Buruma, unlike Bruckner, defends the possibility of Islamic hospitals and beaches (“I fail to see why this is so much more terrible than opening kosher restaurants, Catholic hospitals, or reserved beaches for nudists”) and cannot understand the accusation of ‘mediaeval inquisitor’: “ [Just] because Tim Garton Ash pointed out Ayaan Hirsi Ali’s undeniable beauty and glamour. Perhaps he shouldn’t have pointed this out, but the Inquisition?”) Buruma concedes more to his ‘adversary’ than this latter could have expected (judging by the bitterness of the French philosopher’s attacks). Although Bruckner may have relegated him to the ranks of the Anglo-Saxon multiculturalists, Buruma replies that there are many aspects of the French model worthy of admiration, but certainly not that the State can (or should) in some way become involved in the dogmas or interpretations of sacred writings. For the remainder of the article, Buruma, with a certain ostentatious serenity, continues a subtle, restrained attack. He labels the “Gallic chauvinism” of his adversary as outdated, doesn’t let the subtle accusation of ‘collaborator’ pass him by (Bruckner thus associating the majority of Muslims with Nazis), mockingly dubs Bruckner the “rebel king of the Left Bank”, and fights sarcasm with sarcasm: “It is an interesting sensation, by the way, to be called an armchair philosopher by Mr. Brucker. And here I can also speak for Timothy Garton Ash; while he was spending years with Central European dissidents, and I with Chinese and South Korean rebels, Bruckner, so far as I know, rarely strayed far from the centre of Paris”.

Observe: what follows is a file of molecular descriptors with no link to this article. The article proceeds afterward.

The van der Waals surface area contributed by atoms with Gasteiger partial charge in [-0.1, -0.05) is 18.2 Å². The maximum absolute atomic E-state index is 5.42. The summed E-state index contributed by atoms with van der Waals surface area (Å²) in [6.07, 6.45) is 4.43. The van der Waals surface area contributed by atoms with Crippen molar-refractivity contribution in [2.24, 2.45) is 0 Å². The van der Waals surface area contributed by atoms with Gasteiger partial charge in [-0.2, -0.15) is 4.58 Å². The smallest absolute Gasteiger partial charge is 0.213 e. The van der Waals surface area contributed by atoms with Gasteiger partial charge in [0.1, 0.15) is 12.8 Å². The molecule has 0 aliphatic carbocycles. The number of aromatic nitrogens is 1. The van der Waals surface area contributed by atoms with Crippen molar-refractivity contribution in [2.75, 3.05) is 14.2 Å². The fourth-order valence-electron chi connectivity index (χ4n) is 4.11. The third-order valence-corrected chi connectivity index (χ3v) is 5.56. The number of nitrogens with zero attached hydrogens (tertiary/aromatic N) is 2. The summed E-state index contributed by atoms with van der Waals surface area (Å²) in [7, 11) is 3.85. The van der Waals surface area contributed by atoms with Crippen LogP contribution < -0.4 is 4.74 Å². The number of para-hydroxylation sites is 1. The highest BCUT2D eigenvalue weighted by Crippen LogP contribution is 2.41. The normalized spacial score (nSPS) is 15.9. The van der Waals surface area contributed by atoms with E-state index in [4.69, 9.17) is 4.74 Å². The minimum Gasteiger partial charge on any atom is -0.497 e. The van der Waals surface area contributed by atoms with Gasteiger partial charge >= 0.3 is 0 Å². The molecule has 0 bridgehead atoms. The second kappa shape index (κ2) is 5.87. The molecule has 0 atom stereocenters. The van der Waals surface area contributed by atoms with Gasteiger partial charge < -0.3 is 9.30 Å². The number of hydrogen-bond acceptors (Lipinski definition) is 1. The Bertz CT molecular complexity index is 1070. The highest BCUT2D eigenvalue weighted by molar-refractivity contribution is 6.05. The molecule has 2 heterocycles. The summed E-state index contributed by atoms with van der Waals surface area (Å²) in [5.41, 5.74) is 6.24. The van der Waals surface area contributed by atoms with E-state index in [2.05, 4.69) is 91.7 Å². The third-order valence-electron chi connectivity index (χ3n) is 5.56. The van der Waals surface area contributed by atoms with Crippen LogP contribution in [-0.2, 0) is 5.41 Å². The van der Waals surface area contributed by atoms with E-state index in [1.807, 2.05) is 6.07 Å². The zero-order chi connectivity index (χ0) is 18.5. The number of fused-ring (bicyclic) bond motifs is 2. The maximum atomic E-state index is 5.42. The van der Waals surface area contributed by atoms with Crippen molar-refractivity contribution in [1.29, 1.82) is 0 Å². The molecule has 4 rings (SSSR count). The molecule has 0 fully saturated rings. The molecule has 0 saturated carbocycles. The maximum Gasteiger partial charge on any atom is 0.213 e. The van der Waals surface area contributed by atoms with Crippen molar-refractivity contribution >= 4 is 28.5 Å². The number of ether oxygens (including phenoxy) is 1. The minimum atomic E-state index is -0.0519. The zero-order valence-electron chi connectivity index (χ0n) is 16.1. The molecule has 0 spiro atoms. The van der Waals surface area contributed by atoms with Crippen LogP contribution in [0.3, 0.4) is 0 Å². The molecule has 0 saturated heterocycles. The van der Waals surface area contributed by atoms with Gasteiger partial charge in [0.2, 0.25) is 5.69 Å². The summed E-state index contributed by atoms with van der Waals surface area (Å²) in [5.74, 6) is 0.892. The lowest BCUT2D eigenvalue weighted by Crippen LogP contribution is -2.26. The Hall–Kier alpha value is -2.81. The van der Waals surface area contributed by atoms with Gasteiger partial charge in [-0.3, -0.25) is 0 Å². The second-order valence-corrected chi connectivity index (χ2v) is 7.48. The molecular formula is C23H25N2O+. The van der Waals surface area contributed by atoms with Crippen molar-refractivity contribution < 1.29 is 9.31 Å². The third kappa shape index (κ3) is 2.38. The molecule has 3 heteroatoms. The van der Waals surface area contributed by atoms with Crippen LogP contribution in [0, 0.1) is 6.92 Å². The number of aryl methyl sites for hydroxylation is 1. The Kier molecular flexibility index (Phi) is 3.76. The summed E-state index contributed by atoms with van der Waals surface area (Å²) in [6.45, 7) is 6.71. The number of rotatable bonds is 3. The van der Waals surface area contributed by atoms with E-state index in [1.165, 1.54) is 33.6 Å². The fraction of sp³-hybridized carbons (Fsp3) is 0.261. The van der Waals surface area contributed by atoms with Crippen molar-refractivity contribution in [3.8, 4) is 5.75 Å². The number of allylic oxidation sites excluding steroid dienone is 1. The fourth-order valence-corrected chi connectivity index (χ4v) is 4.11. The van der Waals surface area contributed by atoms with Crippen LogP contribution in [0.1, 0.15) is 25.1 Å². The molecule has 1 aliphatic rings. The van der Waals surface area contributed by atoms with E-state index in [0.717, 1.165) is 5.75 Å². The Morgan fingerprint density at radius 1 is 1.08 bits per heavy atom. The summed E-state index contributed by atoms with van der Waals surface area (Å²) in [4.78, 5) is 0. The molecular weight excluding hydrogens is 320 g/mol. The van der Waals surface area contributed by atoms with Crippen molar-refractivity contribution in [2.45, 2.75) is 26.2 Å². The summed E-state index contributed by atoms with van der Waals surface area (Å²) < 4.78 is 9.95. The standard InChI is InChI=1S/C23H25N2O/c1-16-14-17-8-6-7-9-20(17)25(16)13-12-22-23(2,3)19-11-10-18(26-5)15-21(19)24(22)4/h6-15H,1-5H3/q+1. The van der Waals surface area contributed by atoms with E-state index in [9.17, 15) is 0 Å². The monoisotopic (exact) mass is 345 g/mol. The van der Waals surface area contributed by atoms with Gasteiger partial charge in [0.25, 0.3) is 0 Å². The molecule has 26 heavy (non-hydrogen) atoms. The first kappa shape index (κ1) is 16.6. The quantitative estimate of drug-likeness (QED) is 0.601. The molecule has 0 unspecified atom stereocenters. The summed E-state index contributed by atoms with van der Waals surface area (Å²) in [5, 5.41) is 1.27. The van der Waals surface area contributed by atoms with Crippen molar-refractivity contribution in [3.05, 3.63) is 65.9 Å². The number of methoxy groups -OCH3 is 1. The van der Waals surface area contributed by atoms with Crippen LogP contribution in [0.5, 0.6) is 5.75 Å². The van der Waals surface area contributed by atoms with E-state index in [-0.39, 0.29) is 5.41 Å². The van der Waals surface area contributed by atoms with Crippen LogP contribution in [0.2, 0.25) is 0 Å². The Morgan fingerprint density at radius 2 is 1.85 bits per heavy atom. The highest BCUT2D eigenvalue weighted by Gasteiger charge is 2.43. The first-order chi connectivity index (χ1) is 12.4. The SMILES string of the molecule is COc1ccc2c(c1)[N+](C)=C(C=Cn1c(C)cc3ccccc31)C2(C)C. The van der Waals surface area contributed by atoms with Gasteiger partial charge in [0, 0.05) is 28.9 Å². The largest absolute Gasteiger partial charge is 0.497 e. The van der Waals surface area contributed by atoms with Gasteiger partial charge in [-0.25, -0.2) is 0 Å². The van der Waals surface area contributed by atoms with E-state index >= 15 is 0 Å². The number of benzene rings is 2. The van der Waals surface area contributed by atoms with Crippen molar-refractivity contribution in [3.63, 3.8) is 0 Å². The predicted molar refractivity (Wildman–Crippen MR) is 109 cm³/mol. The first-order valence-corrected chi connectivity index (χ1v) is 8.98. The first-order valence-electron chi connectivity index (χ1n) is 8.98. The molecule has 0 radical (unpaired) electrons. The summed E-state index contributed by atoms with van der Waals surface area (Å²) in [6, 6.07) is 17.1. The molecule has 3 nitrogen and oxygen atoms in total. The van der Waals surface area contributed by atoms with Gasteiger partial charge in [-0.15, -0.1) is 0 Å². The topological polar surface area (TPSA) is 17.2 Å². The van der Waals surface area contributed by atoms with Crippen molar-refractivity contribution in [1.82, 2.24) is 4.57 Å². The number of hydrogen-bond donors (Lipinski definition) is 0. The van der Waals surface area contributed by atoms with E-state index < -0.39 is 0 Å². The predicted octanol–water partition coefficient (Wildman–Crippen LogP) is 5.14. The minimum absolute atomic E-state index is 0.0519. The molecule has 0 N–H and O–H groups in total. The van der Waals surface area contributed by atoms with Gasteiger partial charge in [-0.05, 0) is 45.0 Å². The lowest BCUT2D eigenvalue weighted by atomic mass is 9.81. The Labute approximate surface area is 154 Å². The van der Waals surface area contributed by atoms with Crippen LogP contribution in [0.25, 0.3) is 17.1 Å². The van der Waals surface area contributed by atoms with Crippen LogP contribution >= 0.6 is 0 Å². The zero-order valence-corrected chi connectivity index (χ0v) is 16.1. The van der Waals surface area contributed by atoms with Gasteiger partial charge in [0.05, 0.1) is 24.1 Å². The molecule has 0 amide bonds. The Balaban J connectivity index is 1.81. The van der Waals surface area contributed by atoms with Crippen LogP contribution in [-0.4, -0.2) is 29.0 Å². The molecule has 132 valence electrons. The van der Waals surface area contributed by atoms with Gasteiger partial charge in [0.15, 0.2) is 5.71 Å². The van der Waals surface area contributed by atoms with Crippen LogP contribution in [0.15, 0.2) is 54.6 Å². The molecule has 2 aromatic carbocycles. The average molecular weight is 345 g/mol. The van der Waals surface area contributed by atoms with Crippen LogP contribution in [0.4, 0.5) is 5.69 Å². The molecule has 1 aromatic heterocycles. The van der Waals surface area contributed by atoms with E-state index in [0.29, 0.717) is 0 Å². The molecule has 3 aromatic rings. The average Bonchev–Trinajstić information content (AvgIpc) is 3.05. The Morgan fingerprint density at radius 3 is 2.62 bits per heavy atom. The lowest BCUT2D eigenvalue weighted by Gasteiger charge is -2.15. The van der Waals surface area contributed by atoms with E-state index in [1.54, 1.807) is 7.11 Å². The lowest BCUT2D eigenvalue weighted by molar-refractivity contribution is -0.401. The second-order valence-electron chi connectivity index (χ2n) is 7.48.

More Pascal, less Pascal Bruckner: Garton Ash
And finally comes Garton Ash’s turn to defend himself against Bruckner’s accusations. After having compared Bruckner to a ‘drunk’ who picks out fights in the street with imaginary enemies, once again on Signandsight.com, Garton Ash lists and rejects each of the arguments directed at him by the French philosopher, and does so by quoting back his own texts published in The Guardian . Through these, the Oxford historian shows that he had publicly applauded the courage of Hirsi Ali, that he has never lauded multiculturalism, that he has consistently criticised the militaristic approach of Bush and Blair , and that he could certainly never be defined a francophobe. “The pity of all this is that there is a vital debate to be had here”, he explains – “neither the extreme version of live-and-let-die separatist multiculturalism that Ali saw and rightly criticised in Holland (and that has also been seen in some British cities) nor the secularist republican monoculturalism preached by Bruckner and (partly) practised in France have succeeded in enabling Muslim immigrants and their descendants to feel at home in Europe […] While defending the fundamentals of a free society, such as freedom of expression, with an iron will, we also need a large tolerance for cultural diversity”, concludes Garton Ash, preparing the final attack, “and an acknowledgment that religious believers can at the same time be reasonable persons and good citizens. In short: less Bruckner, more Pascal”.
Translation by Liz Longden